Up to five Pathways training programs will be awarded to MSIs (and their partners) in 2016. These new programs will begin recruiting fellows in 2016 and 2017, so keep your eyes and ears open for more information about where and how to apply!

 

  • Early Career Education Researchers. Are you an early career researcher at your first appointment? If so, you may qualify for and be interested in one of our programs that target early career researchers in statistical and research methodology (NCER) and special education (NCSER).

Look for upcoming training opportunities for early career researchers in future Request for Applications for training grants (CFDA 84.305B and 84.324B) and statistical and research methodology grants (CFDA 84.305D).

 

  • Active Researchers Looking to Improve Their Methodological Expertise. Are you a current researcher (e.g., at a university or research firm) who would like to add tools to your methodological toolkit or further refine your skills with such tools? If so, then the Methods Training for Education Researchers Program may be for you.

If you are interested in methodological training, sign up for the IES Newsflash for announcements of upcoming workshops or periodically check our list of IES-funded workshops.

 

If you have questions about our training programs, please contact Corinne.Alfeld@ed.gov.

 

IES Honors Statistician Nathan VanHoudnos as Outstanding Predoctoral Fellow

By Phill Gagne and Katina Stapleton, NCER Program Officers

Each year, IES recognizes an outstanding fellow from its Predoctoral Interdisciplinary Research Training Programs in the Education Sciences for academic accomplishments and contributions to education research. The 2014 winner, Dr. Nathan VanHoudnos completed his Ph.D. at Carnegie Mellon University and wrote his dissertation on the efficacy of the Hedges Correction for unmodeled clustering. Nathan is currently a postdoctoral fellow at Northwestern University. In this blog, Nathan provides insights on becoming an education researcher and on research study design.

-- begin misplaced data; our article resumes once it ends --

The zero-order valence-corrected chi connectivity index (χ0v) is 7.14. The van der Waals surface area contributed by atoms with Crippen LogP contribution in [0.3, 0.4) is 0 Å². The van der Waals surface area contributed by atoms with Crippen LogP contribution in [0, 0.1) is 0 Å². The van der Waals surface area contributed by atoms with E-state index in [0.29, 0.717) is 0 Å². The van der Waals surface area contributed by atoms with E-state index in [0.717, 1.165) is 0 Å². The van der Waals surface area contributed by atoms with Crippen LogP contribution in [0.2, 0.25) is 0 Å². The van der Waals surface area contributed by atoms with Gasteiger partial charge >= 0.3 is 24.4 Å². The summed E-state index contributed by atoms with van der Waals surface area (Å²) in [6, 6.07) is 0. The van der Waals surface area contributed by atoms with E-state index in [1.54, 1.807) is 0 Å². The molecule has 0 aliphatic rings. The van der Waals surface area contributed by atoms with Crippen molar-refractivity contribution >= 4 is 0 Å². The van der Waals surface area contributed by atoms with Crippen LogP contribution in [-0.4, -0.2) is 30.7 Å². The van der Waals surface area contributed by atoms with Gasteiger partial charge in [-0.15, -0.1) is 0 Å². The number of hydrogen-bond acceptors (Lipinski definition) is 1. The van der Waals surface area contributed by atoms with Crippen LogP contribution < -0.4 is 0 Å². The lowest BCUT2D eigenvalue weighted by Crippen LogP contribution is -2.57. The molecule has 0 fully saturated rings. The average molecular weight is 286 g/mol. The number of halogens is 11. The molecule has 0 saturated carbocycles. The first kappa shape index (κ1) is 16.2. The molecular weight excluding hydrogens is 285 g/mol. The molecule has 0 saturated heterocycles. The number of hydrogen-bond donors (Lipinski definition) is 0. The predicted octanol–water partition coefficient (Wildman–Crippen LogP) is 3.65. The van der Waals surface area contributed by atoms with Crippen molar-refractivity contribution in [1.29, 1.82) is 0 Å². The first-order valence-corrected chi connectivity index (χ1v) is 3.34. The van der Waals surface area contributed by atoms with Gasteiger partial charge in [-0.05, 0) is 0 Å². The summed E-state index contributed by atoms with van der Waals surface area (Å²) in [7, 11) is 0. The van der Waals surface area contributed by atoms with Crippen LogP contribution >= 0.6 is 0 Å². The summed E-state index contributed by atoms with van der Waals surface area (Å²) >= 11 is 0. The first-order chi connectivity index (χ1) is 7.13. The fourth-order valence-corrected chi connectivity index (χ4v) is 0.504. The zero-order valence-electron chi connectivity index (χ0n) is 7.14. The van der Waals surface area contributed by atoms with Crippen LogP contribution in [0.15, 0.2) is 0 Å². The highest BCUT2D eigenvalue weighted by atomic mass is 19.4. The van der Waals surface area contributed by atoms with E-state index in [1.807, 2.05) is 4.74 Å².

How did you become interested in education research?

I was born into it. Before he retired, my father was the Director of Research for the Illinois Education Association. Additionally, my grandparents on my mother's side were both teachers. 

 

As a statistician, how do you explain the relevance of your research to education practitioners and policy-makers?

I appeal to the crucial role biostatisticians play in the progress of medical research. Doctors and medical researchers are able to devote their entire intellectual capacity towards the development of new treatments, while biostatisticians are able to think deeply about both how to test these treatments empirically and how to combine the results of many such studies into actionable recommendations for practitioners and policy makers.  I aim to be the education sciences analogue of a biostatistician. Specifically, someone whose career success is decided on (i) the technical merits of the new methodology I have developed and (ii) the usefulness of my new methodology to the field. 

Your research on the Hedges correction suggests that many education researchers mis-specify their analyses for clustered designs. What advice would you give researchers on selecting the right analyses for clustered designs?